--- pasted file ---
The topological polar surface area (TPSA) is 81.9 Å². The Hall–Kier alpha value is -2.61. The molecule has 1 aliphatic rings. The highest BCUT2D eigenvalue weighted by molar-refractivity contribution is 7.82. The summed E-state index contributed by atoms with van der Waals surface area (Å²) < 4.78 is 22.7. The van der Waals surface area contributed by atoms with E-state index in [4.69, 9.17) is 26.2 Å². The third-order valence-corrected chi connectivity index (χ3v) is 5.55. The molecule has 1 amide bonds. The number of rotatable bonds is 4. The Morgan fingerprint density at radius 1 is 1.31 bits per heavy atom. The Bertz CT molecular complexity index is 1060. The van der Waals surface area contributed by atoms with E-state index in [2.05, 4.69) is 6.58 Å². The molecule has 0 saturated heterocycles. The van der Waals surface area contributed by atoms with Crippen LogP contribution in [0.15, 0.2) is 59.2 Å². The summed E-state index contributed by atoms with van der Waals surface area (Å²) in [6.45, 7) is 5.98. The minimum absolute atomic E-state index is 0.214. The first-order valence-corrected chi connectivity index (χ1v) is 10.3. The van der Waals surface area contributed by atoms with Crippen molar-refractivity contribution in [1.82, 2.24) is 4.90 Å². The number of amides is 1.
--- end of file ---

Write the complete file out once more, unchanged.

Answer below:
The topological polar surface area (TPSA) is 81.9 Å². The Hall–Kier alpha value is -2.61. The molecule has 1 aliphatic rings. The highest BCUT2D eigenvalue weighted by molar-refractivity contribution is 7.82. The summed E-state index contributed by atoms with van der Waals surface area (Å²) < 4.78 is 22.7. The van der Waals surface area contributed by atoms with E-state index in [4.69, 9.17) is 26.2 Å². The third-order valence-corrected chi connectivity index (χ3v) is 5.55. The molecule has 1 amide bonds. The number of rotatable bonds is 4. The Morgan fingerprint density at radius 1 is 1.31 bits per heavy atom. The Bertz CT molecular complexity index is 1060. The van der Waals surface area contributed by atoms with E-state index in [2.05, 4.69) is 6.58 Å². The molecule has 0 saturated heterocycles. The van der Waals surface area contributed by atoms with Crippen LogP contribution in [0.15, 0.2) is 59.2 Å². The summed E-state index contributed by atoms with van der Waals surface area (Å²) in [6.45, 7) is 5.98. The minimum absolute atomic E-state index is 0.214. The first-order valence-corrected chi connectivity index (χ1v) is 10.3. The van der Waals surface area contributed by atoms with Crippen molar-refractivity contribution in [1.82, 2.24) is 4.90 Å². The number of amides is 1.